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Friday, April 4, 2003

Host and guide Bill Kelleher of TWB Enterprises, Inc., arranged two pick-up points for our early morning departure on Friday, April 4. Early that morning, we boarded the coaches at the Second Presbyterian Church and the Southern Plaza Shopping Center in Indianapolis.

We traveled south along U.S. 37 to Bloomington where Larry Gonzalez of the Indiana University Office of Admissions escorted us to some of Bloomington’s most significant historic sites, including:

  • A behind-the-scenes look at the Lilly Rare Books Library and its renowned collection of books and documents.
Lilly Rare Books Library, Bloomington, Indiana

Mildred Varnado (right) with a curator at the Lilly Rare Books Library, Bloomington, Indiana
  • A guided tour of the 1835 Wylie House, home of Andrew Wylie, Indiana University’s first president.
Wylie House, Bloomington, Indiana
Kitchen of the Wylie House, Bloomington, Indiana
Bedroom of the Wylie House, Bloomington, Indiana
Andrew Wylie
  • A catered lunch at the Woodburn House, parts of which were constructed in 1829. After an 86-year period of ownership by the James Woodburn family, it became the residence of the late Herman B. Wells from 1932 to 1957 and is filled with memorabilia of the Wells Era at IU.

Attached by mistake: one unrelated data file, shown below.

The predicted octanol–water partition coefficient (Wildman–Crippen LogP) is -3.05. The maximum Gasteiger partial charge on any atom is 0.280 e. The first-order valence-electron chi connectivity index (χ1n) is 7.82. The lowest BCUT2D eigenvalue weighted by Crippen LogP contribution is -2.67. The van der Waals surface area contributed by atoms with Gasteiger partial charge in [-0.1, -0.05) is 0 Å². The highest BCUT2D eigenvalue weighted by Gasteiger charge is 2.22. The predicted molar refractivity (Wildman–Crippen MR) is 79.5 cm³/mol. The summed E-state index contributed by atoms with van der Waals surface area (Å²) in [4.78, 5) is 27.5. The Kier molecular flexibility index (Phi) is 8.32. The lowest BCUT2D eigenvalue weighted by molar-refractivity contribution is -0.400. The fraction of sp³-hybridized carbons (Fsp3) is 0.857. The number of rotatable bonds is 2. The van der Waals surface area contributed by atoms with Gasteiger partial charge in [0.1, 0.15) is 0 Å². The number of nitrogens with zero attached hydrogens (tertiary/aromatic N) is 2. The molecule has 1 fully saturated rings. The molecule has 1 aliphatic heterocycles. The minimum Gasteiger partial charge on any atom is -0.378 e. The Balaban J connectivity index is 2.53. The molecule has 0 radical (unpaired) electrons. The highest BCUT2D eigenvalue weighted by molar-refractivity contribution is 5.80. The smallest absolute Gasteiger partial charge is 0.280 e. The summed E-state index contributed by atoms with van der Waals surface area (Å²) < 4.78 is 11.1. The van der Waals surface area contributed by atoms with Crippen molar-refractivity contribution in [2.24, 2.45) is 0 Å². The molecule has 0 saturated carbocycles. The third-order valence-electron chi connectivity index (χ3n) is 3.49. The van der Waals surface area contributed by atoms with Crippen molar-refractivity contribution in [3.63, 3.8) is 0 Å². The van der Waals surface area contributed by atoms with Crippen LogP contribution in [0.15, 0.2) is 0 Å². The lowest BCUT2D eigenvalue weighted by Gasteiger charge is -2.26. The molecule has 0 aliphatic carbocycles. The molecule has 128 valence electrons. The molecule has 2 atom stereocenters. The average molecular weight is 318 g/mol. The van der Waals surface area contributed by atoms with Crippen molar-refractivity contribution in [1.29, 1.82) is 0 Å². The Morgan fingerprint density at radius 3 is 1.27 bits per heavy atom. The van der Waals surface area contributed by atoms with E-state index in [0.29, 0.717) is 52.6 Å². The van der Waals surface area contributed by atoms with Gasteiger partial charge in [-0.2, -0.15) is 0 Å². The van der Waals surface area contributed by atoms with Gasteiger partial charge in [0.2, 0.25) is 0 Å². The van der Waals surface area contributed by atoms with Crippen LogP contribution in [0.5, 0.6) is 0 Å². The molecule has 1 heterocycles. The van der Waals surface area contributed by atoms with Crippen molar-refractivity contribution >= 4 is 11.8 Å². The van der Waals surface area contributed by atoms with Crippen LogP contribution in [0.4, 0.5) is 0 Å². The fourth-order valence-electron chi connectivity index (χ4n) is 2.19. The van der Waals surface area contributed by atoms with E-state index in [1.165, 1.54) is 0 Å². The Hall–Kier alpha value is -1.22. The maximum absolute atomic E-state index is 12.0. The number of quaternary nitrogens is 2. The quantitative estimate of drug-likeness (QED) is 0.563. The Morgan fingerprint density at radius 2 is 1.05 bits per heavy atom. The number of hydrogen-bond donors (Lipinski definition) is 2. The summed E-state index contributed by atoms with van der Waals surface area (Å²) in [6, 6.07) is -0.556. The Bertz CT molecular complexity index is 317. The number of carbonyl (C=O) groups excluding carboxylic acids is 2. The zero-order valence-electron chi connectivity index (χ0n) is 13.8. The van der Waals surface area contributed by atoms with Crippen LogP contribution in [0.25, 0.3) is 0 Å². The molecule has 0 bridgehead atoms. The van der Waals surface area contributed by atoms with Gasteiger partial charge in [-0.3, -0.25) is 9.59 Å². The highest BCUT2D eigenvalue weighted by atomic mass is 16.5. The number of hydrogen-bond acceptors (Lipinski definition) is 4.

Woodburn House, Bloomington, Indiana
Herman B. Wells’ bedroom, Woodburn House, Bloomington, Indiana
Having lunch at the Woodburn House, Bloomington, Indiana
  • A visit to the Hoagy Carmichael Rooms in Morrison Hall on the IU campus; the collection is a lively memorial to Indiana’s famous songwriter and performing artist.
Morrison Hall, Bloomington, Indiana

Hoagy Carmichael’s portrait in the Memorial Room, Morrison Hall, Bloomington, Indiana

  • Ringing the Indiana Hall at Chicago’s Century of Progress Exposition in 1933 was a colorful 250-foot mural by American muralist Thomas Hart Benton depicting the history of the Hoosier state. Twenty-two mural panels were moved from Chicago to Bloomington in 1941 and remain displayed there. Pioneers viewed some of the panels and learned about the history, installation, and conservation of these priceless works of art.
Three views of the Thomas Hart Benton murals preserved in the IU Auditorium, Bloomington, Indiana.

We returned around 6:00 p.m. to Indianapolis.